M is for MUTUAL, A is for ACTS

15. Aboriginal Male Sex Workers
Aboriginal Male Sex Workers

There is very little documentation or analysis of male sex workers from different ethnic backgrounds in Canada, and almost none on Aboriginal male sex workers, even though Aboriginal men have been found to make up significant proportions of samples of sex workers, street youth and injection drug users.211

A Winnipeg street outreach project conducted in 1997 recruited a sample of 20 male sex workers, 55% of them Aboriginal. Of these 20 men, 85% had been tested for HIV antibodies, 75% had been tested for other STDs and 35% reported having had an STD. Seventy percent were, or sometimes were, worried about HIV. Thirty-five percent always used condoms at work and with partners, 50% always at work and 55% always with partners.212

Aboriginal respondents of the long interview reported less stable housing, less formal education and were younger than non-Aboriginal respondents. Aboriginal respondents were also more likely to say they felt safe when working.213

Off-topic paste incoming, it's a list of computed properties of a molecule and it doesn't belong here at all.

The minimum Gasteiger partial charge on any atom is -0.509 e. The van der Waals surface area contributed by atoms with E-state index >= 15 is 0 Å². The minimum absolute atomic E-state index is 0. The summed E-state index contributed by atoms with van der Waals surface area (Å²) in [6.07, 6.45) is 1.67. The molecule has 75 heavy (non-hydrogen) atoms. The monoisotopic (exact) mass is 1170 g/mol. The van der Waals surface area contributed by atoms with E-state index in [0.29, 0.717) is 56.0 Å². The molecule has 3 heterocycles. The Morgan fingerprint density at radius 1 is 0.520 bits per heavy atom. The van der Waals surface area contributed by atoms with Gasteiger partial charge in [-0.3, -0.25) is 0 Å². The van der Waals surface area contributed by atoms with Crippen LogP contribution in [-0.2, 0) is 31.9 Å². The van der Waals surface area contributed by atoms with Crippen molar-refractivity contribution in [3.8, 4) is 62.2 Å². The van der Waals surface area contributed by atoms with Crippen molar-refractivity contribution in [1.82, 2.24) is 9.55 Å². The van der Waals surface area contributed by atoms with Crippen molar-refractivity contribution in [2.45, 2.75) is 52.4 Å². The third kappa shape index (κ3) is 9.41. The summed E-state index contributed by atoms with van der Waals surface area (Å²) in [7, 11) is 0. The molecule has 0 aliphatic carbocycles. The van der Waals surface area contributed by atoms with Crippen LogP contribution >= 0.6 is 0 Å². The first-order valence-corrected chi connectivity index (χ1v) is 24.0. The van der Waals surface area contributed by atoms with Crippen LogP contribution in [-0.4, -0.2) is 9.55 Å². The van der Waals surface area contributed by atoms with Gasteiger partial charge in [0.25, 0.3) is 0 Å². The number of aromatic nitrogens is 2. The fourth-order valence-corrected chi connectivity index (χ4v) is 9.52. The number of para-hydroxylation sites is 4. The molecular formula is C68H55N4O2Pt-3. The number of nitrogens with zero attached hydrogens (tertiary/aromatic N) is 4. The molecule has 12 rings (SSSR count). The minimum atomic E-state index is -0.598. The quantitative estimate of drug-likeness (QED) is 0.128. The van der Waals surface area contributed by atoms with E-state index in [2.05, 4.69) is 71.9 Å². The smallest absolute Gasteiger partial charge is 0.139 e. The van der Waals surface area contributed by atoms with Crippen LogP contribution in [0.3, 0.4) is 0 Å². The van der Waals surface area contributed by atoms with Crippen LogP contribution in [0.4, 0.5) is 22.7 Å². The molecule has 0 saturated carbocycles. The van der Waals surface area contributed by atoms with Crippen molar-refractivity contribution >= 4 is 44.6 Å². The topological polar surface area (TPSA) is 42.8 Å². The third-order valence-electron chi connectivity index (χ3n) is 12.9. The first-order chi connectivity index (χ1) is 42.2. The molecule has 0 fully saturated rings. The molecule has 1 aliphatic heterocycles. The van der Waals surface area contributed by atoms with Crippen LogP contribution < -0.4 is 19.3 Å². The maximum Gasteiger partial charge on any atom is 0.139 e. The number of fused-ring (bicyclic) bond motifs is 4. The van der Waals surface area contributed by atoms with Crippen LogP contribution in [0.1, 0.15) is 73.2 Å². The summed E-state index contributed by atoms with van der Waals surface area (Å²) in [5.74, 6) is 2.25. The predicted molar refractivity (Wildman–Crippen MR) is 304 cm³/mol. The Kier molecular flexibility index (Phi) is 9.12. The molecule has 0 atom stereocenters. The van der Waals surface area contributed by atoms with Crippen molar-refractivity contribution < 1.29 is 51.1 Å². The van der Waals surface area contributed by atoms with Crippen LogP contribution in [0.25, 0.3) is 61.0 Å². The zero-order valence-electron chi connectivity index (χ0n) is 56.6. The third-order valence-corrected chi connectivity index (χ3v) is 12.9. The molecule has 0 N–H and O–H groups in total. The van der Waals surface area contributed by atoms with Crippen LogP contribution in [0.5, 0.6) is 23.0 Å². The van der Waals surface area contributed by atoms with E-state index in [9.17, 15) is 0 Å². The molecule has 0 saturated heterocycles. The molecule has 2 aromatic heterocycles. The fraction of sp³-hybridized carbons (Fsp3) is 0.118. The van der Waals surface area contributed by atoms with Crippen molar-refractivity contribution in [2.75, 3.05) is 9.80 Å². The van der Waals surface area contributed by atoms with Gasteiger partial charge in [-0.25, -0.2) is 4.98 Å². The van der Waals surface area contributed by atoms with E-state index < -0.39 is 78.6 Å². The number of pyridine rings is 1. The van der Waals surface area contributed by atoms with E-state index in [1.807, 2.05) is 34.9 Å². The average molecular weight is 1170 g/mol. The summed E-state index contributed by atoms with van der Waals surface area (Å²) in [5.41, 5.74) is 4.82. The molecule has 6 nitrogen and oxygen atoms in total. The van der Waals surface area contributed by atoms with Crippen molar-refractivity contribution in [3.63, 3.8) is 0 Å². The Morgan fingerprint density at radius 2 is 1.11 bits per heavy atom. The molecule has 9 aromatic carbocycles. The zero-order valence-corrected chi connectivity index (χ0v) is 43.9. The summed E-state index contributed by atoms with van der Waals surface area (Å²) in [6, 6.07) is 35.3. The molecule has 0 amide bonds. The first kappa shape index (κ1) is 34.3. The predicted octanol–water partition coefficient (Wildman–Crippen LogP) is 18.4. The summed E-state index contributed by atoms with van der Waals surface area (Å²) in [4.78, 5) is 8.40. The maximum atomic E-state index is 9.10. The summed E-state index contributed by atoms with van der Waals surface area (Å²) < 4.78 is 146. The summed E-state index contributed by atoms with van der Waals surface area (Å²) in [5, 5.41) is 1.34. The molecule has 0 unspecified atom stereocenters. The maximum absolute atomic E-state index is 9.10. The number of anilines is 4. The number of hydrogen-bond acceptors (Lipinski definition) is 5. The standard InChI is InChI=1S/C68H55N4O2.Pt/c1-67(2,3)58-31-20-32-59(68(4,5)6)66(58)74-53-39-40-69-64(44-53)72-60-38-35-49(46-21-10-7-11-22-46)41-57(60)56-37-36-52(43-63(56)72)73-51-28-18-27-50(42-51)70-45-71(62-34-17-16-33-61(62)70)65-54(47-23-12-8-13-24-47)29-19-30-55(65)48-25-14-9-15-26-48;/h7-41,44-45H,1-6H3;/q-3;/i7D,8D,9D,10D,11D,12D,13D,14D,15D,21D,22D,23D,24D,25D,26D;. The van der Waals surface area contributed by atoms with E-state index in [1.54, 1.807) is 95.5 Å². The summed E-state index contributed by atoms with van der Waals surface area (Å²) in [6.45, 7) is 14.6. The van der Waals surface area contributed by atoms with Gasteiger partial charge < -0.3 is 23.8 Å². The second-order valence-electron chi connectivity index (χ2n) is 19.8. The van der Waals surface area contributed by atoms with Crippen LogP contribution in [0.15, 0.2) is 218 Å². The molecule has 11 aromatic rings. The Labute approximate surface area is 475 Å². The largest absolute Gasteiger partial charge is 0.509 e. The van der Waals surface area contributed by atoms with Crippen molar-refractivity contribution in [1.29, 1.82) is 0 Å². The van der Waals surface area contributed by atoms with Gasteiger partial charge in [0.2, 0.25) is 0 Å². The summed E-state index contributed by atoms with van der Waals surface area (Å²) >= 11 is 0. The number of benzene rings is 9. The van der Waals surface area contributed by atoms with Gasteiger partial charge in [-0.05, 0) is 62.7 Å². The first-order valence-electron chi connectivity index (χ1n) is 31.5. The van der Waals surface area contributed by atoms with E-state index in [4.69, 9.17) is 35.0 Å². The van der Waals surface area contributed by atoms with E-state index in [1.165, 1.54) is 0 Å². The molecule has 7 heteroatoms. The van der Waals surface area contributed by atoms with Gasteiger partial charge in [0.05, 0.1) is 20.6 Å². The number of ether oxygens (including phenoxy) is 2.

1. But see Rekart, M. L., Chan, S., Barnet, J., Lawrence, C. and Manzon, L., HIV and North American Aboriginal Peoples, paper presented to the VIIth International Conference on AIDS, Florence, Italy, June 1991; Sinclair, B., Aboriginal Street Youth and Sex Trade Workers Study for the Joint National Committee on Aboriginal AIDS Education and Prevention, Edmonton, Alberta Indian Health Care Commission, 1993; Read, S., DeMatteo, D., Bock, B., Coates, R., Goldberg, E., King, S., Major, C., McLaughlin, B., Millson, M. and O'Shaughnessy, M., HIV Prevalence in Toronto Street Youth, Toronto, The Hospital for Sick Children, 1993. [back]
212. Village Clinic, Street Outreach Project Needs Assessment: Final Report, Winnipeg, Village Clinic, 1997.

213. Ibid., p. 4.

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Created: February 5, 2000
Last modified: February 5, 2000
Walnet Dan Allman
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